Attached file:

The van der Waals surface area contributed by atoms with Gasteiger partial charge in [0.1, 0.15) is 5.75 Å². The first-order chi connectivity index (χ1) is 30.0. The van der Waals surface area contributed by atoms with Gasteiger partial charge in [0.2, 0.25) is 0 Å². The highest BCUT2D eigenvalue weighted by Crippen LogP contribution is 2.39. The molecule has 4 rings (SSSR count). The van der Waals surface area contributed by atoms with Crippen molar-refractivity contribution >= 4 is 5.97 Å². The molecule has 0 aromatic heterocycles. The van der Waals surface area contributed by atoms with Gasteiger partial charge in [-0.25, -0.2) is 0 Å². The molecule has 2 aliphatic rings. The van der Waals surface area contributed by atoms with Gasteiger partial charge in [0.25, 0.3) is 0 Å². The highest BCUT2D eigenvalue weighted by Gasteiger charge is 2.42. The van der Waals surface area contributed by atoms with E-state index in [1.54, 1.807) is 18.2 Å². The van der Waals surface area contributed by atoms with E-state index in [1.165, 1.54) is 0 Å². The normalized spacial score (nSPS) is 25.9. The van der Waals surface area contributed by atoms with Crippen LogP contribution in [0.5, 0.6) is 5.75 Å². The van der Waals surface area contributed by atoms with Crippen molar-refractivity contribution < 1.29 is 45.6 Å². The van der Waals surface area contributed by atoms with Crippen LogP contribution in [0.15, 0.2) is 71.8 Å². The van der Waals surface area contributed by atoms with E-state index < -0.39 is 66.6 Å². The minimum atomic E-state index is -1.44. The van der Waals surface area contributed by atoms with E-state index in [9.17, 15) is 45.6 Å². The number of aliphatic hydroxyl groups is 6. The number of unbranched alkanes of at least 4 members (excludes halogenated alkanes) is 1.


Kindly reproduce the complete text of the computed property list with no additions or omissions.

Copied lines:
The van der Waals surface area contributed by atoms with Gasteiger partial charge in [0.1, 0.15) is 5.75 Å². The first-order chi connectivity index (χ1) is 30.0. The van der Waals surface area contributed by atoms with Gasteiger partial charge in [0.2, 0.25) is 0 Å². The highest BCUT2D eigenvalue weighted by Crippen LogP contribution is 2.39. The molecule has 4 rings (SSSR count). The van der Waals surface area contributed by atoms with Crippen molar-refractivity contribution >= 4 is 5.97 Å². The molecule has 0 aromatic heterocycles. The van der Waals surface area contributed by atoms with Gasteiger partial charge in [-0.25, -0.2) is 0 Å². The molecule has 2 aliphatic rings. The van der Waals surface area contributed by atoms with Gasteiger partial charge in [0.25, 0.3) is 0 Å². The highest BCUT2D eigenvalue weighted by Gasteiger charge is 2.42. The van der Waals surface area contributed by atoms with E-state index in [1.54, 1.807) is 18.2 Å². The van der Waals surface area contributed by atoms with E-state index in [1.165, 1.54) is 0 Å². The normalized spacial score (nSPS) is 25.9. The van der Waals surface area contributed by atoms with Crippen LogP contribution in [0.5, 0.6) is 5.75 Å². The van der Waals surface area contributed by atoms with Crippen molar-refractivity contribution < 1.29 is 45.6 Å². The van der Waals surface area contributed by atoms with Crippen LogP contribution in [0.15, 0.2) is 71.8 Å². The van der Waals surface area contributed by atoms with E-state index < -0.39 is 66.6 Å². The minimum atomic E-state index is -1.44. The van der Waals surface area contributed by atoms with E-state index in [9.17, 15) is 45.6 Å². The number of aliphatic hydroxyl groups is 6. The number of unbranched alkanes of at least 4 members (excludes halogenated alkanes) is 1.